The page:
Matobo National Park lies in southwest Zimbabwe covering an area of about 424km2. It’s known for the Matobo Hills, a range of balancing rock formations created by erosion of the granite plateau. The park extends along the Thuli, Mtshelele, Maleme and Mpopoma river valleys and is one of three intensive rhino protection zones within the Parks Estate.
Matobo has over 200 species of tree recorded including the mountain acacia, wild pear and the paperbark acacia. There are also many aloes, wild herbs and over 100 grass species.
Matobo boasts various animal and bird species including black and white rhinos, sable antelopes and impala. The park also contains the world's densest population of the leopards due to the abundance of hyrax, which make up 50% of their diet. One will also find hyenas, hippopotami, giraffes, zebras, wildebeests and ostriches. In addition, Matobo National Park contains the highest concentration of black eagles, and breeding pairs of these birds, worldwide.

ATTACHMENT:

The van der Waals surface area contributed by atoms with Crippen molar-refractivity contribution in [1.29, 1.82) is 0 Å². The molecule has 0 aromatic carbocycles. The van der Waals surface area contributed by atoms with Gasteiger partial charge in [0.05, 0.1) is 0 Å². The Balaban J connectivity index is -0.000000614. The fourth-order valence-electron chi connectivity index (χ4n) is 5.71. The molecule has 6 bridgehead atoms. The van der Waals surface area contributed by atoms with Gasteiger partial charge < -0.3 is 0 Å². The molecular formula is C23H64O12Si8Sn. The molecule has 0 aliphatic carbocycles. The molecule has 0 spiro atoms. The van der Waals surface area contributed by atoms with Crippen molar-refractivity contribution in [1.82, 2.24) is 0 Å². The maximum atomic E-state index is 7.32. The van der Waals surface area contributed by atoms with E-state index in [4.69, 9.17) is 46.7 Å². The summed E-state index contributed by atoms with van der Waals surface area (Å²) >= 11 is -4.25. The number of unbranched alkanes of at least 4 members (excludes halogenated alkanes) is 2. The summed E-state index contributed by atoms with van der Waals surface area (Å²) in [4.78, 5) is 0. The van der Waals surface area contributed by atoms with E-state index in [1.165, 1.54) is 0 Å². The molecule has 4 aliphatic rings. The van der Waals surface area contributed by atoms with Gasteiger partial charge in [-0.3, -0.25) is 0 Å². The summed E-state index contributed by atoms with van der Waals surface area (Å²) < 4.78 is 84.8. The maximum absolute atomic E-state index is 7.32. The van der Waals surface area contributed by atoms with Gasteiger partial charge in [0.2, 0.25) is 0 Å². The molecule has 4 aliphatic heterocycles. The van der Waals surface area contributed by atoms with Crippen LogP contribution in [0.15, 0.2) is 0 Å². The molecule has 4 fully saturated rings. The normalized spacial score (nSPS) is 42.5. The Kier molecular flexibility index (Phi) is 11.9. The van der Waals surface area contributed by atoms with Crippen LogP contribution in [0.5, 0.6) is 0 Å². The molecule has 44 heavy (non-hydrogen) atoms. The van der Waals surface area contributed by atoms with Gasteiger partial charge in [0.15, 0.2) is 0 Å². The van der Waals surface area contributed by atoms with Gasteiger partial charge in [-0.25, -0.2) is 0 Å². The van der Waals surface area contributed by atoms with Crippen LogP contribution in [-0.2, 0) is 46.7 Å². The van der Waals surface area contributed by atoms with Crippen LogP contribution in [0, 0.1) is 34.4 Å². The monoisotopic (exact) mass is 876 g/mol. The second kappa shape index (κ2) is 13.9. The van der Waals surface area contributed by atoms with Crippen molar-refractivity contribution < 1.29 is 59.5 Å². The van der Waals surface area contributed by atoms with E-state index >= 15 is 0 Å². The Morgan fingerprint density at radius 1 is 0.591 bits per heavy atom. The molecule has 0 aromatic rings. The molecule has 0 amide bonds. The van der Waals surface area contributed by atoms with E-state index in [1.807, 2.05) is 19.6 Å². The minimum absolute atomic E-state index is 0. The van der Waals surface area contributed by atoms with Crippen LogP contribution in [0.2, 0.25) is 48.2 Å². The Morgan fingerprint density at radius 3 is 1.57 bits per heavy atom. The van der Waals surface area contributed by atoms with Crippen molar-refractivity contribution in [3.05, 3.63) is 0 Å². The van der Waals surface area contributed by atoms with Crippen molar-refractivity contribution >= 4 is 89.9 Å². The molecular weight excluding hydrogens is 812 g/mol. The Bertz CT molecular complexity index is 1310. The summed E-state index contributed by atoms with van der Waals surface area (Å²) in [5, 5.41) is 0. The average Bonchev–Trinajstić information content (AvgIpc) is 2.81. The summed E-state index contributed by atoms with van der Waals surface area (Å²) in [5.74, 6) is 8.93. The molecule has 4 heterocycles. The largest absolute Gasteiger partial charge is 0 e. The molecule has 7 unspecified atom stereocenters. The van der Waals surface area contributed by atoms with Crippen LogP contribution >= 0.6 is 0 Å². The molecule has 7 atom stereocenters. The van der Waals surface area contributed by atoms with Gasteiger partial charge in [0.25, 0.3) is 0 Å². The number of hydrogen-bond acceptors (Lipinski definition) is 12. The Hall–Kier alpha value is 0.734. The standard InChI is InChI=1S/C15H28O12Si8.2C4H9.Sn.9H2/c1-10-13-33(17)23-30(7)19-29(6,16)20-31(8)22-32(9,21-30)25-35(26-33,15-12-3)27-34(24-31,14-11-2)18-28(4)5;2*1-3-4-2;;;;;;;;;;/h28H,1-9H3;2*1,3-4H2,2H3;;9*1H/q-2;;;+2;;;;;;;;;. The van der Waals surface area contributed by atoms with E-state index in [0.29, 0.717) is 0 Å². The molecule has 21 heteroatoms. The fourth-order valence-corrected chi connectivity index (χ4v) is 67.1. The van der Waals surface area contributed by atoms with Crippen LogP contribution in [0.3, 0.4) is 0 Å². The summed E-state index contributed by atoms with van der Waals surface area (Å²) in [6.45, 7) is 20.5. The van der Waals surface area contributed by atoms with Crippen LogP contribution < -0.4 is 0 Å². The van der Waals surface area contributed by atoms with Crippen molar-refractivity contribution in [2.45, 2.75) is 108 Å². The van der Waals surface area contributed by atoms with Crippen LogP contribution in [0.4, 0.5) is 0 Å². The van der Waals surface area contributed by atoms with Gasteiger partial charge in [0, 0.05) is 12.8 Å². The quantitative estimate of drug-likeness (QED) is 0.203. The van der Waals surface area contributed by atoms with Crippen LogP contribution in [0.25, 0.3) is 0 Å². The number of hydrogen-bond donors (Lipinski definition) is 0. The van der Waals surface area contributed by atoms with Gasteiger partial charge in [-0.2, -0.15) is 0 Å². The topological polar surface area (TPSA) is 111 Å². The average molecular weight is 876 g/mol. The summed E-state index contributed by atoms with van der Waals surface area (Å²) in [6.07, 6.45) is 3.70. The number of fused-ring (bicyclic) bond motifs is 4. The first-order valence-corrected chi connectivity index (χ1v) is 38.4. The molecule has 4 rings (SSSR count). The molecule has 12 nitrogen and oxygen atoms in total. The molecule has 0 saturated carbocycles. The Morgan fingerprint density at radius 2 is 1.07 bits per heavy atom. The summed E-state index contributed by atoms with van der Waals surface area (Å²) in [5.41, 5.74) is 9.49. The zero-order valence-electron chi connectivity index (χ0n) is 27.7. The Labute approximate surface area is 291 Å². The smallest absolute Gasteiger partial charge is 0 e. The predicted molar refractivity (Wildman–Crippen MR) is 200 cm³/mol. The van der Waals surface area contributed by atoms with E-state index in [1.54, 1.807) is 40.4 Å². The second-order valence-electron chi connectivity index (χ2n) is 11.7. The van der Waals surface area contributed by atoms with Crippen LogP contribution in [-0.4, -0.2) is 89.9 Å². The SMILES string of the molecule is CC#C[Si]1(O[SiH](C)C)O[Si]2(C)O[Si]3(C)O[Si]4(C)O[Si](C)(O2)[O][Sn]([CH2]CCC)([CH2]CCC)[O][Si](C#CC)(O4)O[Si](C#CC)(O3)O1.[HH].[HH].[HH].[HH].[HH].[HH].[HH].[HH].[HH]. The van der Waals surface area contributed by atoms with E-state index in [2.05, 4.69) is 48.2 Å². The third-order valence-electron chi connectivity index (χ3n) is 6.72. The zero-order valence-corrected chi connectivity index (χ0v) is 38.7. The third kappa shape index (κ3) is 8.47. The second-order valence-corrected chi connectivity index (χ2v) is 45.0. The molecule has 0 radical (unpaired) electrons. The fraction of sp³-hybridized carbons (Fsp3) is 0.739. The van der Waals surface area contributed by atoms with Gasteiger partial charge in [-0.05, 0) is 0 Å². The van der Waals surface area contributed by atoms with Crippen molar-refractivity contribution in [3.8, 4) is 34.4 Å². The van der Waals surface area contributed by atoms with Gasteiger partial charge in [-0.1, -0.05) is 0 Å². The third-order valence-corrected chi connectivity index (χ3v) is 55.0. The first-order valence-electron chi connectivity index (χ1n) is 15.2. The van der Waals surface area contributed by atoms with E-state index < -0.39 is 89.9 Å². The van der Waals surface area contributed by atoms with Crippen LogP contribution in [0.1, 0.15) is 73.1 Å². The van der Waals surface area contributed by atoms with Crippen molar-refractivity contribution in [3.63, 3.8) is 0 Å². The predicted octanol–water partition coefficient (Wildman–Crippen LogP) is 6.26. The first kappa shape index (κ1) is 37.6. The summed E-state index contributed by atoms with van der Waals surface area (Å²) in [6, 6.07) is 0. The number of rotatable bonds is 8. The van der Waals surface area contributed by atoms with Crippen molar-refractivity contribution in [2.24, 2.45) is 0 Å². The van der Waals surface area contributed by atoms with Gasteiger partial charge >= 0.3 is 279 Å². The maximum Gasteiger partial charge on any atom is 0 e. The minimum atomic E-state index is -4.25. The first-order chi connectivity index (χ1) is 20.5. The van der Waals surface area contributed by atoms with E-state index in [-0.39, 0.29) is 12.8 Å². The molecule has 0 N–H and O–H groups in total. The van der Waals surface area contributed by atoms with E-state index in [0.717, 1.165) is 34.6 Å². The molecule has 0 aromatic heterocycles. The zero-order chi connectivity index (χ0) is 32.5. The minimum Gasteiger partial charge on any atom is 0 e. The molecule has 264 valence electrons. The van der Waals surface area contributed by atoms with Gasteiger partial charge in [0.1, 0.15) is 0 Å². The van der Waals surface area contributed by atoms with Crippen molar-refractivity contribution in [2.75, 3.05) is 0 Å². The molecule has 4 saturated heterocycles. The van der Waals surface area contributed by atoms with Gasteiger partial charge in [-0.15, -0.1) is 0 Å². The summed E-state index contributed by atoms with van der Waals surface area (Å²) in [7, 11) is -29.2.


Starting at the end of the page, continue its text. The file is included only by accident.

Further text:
The grave of Cecil Rhodes, founder of former British colony Rhodesia, is carved into the summit of Malindidzimu. Also known as World’s View, this is the place where Rhodes was buried, together with two of his friends; Sir Charles Patrick Coghlan and Sir Leander Starr Jameson. On the same site, a stone monument was erected to honour 35 British soldiers killed in a battle with the Matebele army who were thrown into the Shangani River. A small gallery also provides a chronology of Rhodes’ life and his exploits as a business man, explorer and politician.